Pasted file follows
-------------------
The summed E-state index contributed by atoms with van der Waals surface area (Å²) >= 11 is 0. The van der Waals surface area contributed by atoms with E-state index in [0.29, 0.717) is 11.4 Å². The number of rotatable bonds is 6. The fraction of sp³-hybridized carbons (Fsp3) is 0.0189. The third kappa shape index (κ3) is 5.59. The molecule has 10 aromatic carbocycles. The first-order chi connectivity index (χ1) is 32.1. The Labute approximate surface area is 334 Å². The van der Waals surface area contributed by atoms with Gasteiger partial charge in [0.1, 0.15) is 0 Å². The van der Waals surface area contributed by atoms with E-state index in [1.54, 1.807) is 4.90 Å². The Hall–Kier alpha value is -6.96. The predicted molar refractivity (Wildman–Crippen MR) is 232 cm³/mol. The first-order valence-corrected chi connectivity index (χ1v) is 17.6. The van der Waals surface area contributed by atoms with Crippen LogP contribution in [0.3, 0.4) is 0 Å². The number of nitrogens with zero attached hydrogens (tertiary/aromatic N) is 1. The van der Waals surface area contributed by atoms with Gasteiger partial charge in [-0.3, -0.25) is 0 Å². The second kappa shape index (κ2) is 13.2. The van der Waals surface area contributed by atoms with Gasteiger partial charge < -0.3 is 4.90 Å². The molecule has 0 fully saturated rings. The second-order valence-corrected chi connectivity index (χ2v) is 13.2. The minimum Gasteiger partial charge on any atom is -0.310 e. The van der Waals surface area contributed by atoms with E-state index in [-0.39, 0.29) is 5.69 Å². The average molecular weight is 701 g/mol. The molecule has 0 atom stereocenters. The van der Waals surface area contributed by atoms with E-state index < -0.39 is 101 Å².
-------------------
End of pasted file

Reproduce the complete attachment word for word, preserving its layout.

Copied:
The summed E-state index contributed by atoms with van der Waals surface area (Å²) >= 11 is 0. The van der Waals surface area contributed by atoms with E-state index in [0.29, 0.717) is 11.4 Å². The number of rotatable bonds is 6. The fraction of sp³-hybridized carbons (Fsp3) is 0.0189. The third kappa shape index (κ3) is 5.59. The molecule has 10 aromatic carbocycles. The first-order chi connectivity index (χ1) is 32.1. The Labute approximate surface area is 334 Å². The van der Waals surface area contributed by atoms with Gasteiger partial charge in [0.1, 0.15) is 0 Å². The van der Waals surface area contributed by atoms with E-state index in [1.54, 1.807) is 4.90 Å². The Hall–Kier alpha value is -6.96. The predicted molar refractivity (Wildman–Crippen MR) is 232 cm³/mol. The first-order valence-corrected chi connectivity index (χ1v) is 17.6. The van der Waals surface area contributed by atoms with Crippen LogP contribution in [0.3, 0.4) is 0 Å². The number of nitrogens with zero attached hydrogens (tertiary/aromatic N) is 1. The van der Waals surface area contributed by atoms with Gasteiger partial charge in [-0.3, -0.25) is 0 Å². The second kappa shape index (κ2) is 13.2. The van der Waals surface area contributed by atoms with Gasteiger partial charge < -0.3 is 4.90 Å². The molecule has 0 fully saturated rings. The second-order valence-corrected chi connectivity index (χ2v) is 13.2. The minimum Gasteiger partial charge on any atom is -0.310 e. The van der Waals surface area contributed by atoms with E-state index in [-0.39, 0.29) is 5.69 Å². The average molecular weight is 701 g/mol. The molecule has 0 atom stereocenters. The van der Waals surface area contributed by atoms with E-state index < -0.39 is 101 Å².